"DR, here are your tasks for this week. Please take notes. [Tell DR his tasks.] I need you to complete these by Wednesday at noon. If meeting that deadline looks like it's going to a problem, please tell me long enough in advance that I can help you change course and you can still meet your deadline."

Let us know how it goes.

PierG's picture

Responsibility: ability to respond!
Make it accountable: the 'sense of urgency' podcast can help.
PierG

Mark's picture

Feedback.

When you ask others to ask me about tasks I've assigned to you, I get disappointed that you aren't taking responsibility for tasks I've assigned you, and the task takes a LOT longer...

When you report back a week later that you haven't done anything, we lose a week's time, and I begin to feel I have to give you smaller and smaller tasks with shorter deadlines so we only waste days. That won't work...

what can you do differently?

Mark

WillDuke's picture

You know, I spent 30 minutes trying to write direct feedback for this and couldn't do it. Then I read Mark's very simple and direct statement. It seems so obvious now. Man oh man.

I think I was still trying to "soften the blow." I see this isn't mean, it's just reality.

Kudos Mark.

Mark's picture

Thanks Will.

I'd love to read what you had... it would help me in coaching others who hesitate or deliver long versions... if you can.

Mark

juliahhavener's picture

Will, I struggle with that, too. Then I have real bouts of 'here it is' and just lay it out. I think my team knows this, too. I'm the BEST person to have on their side and the WORST person to have mad at them!

lotstolearn's picture

Just found your podcasts - LOVE them. I wish I knew about them years ago. Keep up the great work. I am the CEO of a small office - 20 staff. I am in a bad situtation that I, of course, created myself. I had a direct reports eval last year where I set a bunch of tasks and deadlines since the year before was not a good one either. I then failed to follow up with it. I didn't know about O3s (so no I wasn't doing them) I plan to implement them as soon as I finish the feedback model podcasts. When I pulled out the eval to work on this years, I realized how many deadlines were missed and how he never communicated to me that the deadlines were being missed. I have lost all trust in this DO. I feel a lot of blame for this situation for not providing enough feedback. How do I approach this eval? Do I outline the problems and say let's start fresh and here is what I expect? How do I address the fact that he say he didn't have time but yet he never put in extra hours? How do you address his comment that he doesn't know what is expected but what he really want is "a how to guide" or tell me every step of how to do my job? :(

asteriskrntt1's picture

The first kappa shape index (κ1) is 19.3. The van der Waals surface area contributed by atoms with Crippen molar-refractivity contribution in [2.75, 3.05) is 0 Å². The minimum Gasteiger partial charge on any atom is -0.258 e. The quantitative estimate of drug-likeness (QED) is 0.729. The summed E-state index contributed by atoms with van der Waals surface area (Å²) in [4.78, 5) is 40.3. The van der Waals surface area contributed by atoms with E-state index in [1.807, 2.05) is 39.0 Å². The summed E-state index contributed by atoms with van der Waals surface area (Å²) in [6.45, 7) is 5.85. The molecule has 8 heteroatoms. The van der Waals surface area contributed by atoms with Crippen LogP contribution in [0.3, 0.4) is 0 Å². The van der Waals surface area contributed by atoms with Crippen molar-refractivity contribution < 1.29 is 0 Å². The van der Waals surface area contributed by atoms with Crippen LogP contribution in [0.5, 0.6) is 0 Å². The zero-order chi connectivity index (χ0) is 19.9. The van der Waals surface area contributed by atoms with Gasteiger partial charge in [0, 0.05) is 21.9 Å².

Hi Brooksmc

I think you mentioned that this assignment was designated in a team meeting. So in addition to the prior comments, you can also access the podcast on how to run a meeting. In those meetings, M&M instruct us how to assign tasks and receive compliance/buy in from the assignee. I think Mark even gives specific language to use in this cast.

Additionally, you have the minutes sent out which put in writing (or digital) exactly who is doing what by when. Then the person has no excuse for not follow through. Then go to the O3s etc. Hope this helps.

*RNTT

juliahhavener's picture

Lots of good questions, Lotstolearn. Personally, I feel very strongly that I can't hold people to a standard I don't first clearly set. You can't outline every moment of someone's day, but you can give some consistent guidelines. Don't give up on your Direct yet. You have a lot of room to grow in.

When did you do the annual review? Summer? Or January? If in January, you have 6 months in which to get back on track. Start your O3s and get moving. Be honest - you set these goals and you haven't been consistent with follow-through - you intend to change that.

Review the goals you set. Are they reasonable? Measurable? Trackable?

Start giving feedback. Affirming AND adjusting.

Communication, communication, communication. O3's are your key. Feedback is your method. You gots lots of room to work with on this one still!

asteriskrntt1's picture

Great response Julia!!!

Please note that you got three (count 'em, THREE) exclamation points. :wink:

*RNTT

lotstolearn's picture

The review was last years. I set very measurable goals: By X date do Y. I set clear expectations. I fumbled the ball not following up. He filled out the evaluation on himself and in it puts the blame on everything other then himself, not enough staff, others didn't do their portion etc. I need to give the some "Horstman statement" putting the responsibilty back on the Director to achieve results and communication.

:oops:

juliahhavener's picture

Sounds like you have a good idea of where you need to go at this point. Good luck!